Northern Prairie Wildlife Research Center
|Study||Year and location||Species||Nest success (%)|
|Crop- land||Grazed grass- land||Hay- land||Planted cover||Wet- land||Right- of-way||Odd areaa|
|Cowardin et al. (1985)||1977-80; N.D.||mallard||<1||12||7||nab||7||3||11|
|Johnson et al. (1987)||1983; N.D., S.D., Mont.||dabbling ducks||3||13||22||19||10||6||10|
|Klett et al. (1988)||1966-84c; N.D., S.D., Minn.||5 common speciesd||6||14||10||13||14||9||4|
|Present study||1982-85; Alta., Sask., Manit.||5 common speciesd||2||17e||18||na||16||8||11|
|aOdd area included
patches of cover <2 ha in size and an array of features usually found
in Cropland (e.g., rock piles, gravel borrow pits, narrow
borders of upland vegetation around Wetland and along fences between areas
bHabitat class not available.
cWe pooled the annual estimates for all species for period 1980-84 in N.D. and calculated the average, weighted by annual estimated number of nests initiated.
dMallard, gadwall, blue-winged teal, northern shoveler, and northern pintail.
eWe pooled our annual estimates for our classes Grass and Brush and calculated the overall average for all years.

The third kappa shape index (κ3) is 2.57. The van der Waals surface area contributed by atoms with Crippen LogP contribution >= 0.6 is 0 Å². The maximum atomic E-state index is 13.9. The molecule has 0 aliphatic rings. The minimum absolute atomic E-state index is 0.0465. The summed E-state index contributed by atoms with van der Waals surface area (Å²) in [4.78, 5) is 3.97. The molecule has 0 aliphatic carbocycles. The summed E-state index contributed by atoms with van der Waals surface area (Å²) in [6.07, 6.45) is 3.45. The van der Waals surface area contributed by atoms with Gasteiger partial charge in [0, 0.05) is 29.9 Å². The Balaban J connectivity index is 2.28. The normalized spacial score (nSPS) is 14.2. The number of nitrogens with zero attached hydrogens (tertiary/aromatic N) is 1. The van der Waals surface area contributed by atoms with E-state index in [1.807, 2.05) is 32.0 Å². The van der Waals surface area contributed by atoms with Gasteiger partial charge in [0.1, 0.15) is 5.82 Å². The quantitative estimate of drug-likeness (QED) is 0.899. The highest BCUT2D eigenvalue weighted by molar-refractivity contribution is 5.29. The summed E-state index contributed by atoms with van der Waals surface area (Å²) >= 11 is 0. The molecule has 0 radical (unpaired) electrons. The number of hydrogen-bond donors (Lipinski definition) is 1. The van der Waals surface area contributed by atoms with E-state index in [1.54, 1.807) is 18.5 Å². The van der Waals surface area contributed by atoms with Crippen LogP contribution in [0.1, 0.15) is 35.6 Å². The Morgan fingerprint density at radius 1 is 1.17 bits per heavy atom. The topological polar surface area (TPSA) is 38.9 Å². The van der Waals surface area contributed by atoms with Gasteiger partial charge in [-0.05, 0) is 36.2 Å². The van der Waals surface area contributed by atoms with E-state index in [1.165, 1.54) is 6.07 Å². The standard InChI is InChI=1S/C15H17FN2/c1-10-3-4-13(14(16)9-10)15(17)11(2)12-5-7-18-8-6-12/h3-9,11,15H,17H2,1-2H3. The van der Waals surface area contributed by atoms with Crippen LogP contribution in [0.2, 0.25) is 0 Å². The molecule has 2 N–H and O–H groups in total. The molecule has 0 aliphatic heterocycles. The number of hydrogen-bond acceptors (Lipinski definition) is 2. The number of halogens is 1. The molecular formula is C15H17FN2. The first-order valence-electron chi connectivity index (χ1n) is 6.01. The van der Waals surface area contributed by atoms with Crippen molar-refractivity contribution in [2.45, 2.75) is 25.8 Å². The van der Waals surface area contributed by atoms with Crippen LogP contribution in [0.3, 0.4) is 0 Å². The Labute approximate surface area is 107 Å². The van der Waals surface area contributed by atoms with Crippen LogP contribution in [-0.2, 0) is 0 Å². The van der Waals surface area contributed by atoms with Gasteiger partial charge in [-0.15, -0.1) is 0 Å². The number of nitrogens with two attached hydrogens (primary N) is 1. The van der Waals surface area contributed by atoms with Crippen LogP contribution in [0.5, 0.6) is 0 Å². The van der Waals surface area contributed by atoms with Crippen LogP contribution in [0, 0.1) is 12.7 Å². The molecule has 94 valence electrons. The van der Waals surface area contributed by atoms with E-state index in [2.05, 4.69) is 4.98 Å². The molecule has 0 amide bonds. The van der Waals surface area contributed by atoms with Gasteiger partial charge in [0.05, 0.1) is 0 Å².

Because we focused on areas of high mallard densities, our results may not apply generally to the entire Canadian PPR. The relatively high breeding populations of mallards on areas we selected for study suggest that adequate numbers of wetlands were present to support duck populations. Many of our study areas also contained relatively large tracts of native prairie grassland that sometimes was contiguous with an adjacent area of grassland. Ducks associated with large grasslands may have benefited from factors such as relatively favorable predator communities (e.g., dominated by coyotes) (Sovada et al. 1995) and stable amounts of upland vegetation for nesting. If our results are biased because we focused on areas where mallard populations were high and habitat conditions favored duck protection, then we believe they are biased toward the best remaining areas of this important breeding ground, and large portions of this area of Canada may be less suitable for nesting ducks than we observed.